The adoption of IT in healthcare systems has, in general, followed the same pattern as other industries. In the 1950s, when institutions began using new technology to automate highly standardized and repetitive tasks such as accounting and payroll, healthcare payors and other industry stakeholders also began using IT to process vast amounts of statistical data. Twenty years later, the second wave of IT adoption arrived. It did two things: it helped integrate different parts of core processes (manufacturing and HR, for example) within individual organizations, and it supported B2B processes such as supply-chain management for different institutions within and outside individual industries. As for its effects on the healthcare sector, this second wave of IT adoption helped bring about, for example, the electronic health card in Germany. It was also a catalyst for the Health Information Technology for Economic and Clinical Health Act in the United States—an effort to promote the adoption of health-information technology—and the National Programme for IT in the National Health Service in the United Kingdom. Regardless of their immediate impact, these programs helped create an important and powerful infrastructure that certainly will be useful in the future.
Many institutions in the private and public sector have already moved to the third wave of IT adoption—full digitization of their entire enterprise, including digital products, channels, and processes, as well as advanced analytics that enable entirely new operating models. No longer limited to helping organizations do a certain task better or more efficiently, digital technology has the potential to affect every aspect of business and private life, enabling smarter choices, allowing people to spend more time on tasks they deem valuable, and often fundamentally transforming the way value is created. What will this third wave of IT adoption look like for healthcare?
Players in the healthcare industry were relatively successful at—and benefited from—the first and second waves of IT adoption. But they struggled to successfully manage the myriad stakeholders, regulations, and privacy concerns required to build a fully integrated healthcare IT system. This is partly because the first and second wave of IT adoption focused more on processes and less on patient needs. Still, programs like the N3 communication network in the United Kingdom and the secure telematics platform in Germany have created powerful infrastructures that have the potential to support the third wave of digital services in healthcare—but only if stakeholders take the appropriate next steps.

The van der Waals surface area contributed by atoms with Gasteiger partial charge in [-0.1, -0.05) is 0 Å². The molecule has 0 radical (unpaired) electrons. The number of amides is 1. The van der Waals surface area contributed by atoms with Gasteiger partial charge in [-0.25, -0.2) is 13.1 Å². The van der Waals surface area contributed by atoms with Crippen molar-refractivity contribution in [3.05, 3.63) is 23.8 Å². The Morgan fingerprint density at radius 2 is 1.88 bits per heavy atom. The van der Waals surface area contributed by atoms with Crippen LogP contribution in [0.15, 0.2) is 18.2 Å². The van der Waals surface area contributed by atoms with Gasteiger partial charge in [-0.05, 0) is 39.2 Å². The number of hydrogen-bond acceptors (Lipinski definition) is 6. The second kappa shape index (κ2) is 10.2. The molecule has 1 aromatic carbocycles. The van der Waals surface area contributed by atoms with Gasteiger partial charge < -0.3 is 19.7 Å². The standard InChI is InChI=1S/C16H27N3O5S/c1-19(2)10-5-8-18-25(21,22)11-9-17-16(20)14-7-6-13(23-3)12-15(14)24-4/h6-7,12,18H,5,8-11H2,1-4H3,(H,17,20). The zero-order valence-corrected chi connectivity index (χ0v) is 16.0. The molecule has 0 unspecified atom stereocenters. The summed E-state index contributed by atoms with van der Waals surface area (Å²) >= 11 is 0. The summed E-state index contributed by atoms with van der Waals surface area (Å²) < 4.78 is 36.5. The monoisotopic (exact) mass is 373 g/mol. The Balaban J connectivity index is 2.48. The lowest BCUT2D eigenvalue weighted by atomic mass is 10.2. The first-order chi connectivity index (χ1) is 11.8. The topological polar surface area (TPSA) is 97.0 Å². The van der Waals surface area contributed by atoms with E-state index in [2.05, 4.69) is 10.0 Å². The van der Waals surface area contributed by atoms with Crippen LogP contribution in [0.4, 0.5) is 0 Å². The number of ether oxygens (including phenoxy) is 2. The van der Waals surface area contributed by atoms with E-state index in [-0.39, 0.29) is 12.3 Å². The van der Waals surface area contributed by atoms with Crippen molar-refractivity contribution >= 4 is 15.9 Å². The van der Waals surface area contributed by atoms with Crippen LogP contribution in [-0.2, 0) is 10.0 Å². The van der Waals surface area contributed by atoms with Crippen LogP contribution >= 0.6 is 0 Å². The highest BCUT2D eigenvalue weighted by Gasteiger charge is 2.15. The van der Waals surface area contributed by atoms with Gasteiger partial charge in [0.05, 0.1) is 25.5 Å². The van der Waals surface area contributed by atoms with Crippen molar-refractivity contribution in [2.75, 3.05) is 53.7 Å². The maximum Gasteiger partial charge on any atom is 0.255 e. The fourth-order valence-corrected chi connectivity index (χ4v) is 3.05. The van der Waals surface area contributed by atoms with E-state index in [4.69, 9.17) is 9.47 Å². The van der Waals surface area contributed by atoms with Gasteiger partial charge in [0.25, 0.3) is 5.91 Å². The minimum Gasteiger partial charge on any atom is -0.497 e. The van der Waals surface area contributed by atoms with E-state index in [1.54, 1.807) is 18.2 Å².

Now that patients around the world have grown more comfortable using digital networks and services, even for complex and sensitive issues such as healthcare (successful websites DrEd, PatientsLikeMe, and ZocDoc are just three examples of this trend), we believe the time has come for healthcare systems, payors, and providers to go “all in” on their digital strategies. The question is: Where should they start?
Non-healthcare organizations that pioneered the third wave of digitization began by trying to understand what their customers really wanted; they then built their initial digital products and services based on that information and methodically expanded their offerings and customer base from there. We believe this model would work for healthcare as well. Success in the third wave of digital depends very much on first understanding patients’ digital preferences in both channel and service. But many digital healthcare strategies are still driven by myths or information that is no longer true. We interviewed thousands of patients from different age groups, countries, genders, and incomes; respondents had varying levels of digital savvy. Our research revealed surprising and actionable insights about what patients really want, which can in turn inform how healthcare organizations begin their digital patient-enablement journey. Here, we present five of those insights.
Myth 1: People don’t want to use digital services for healthcare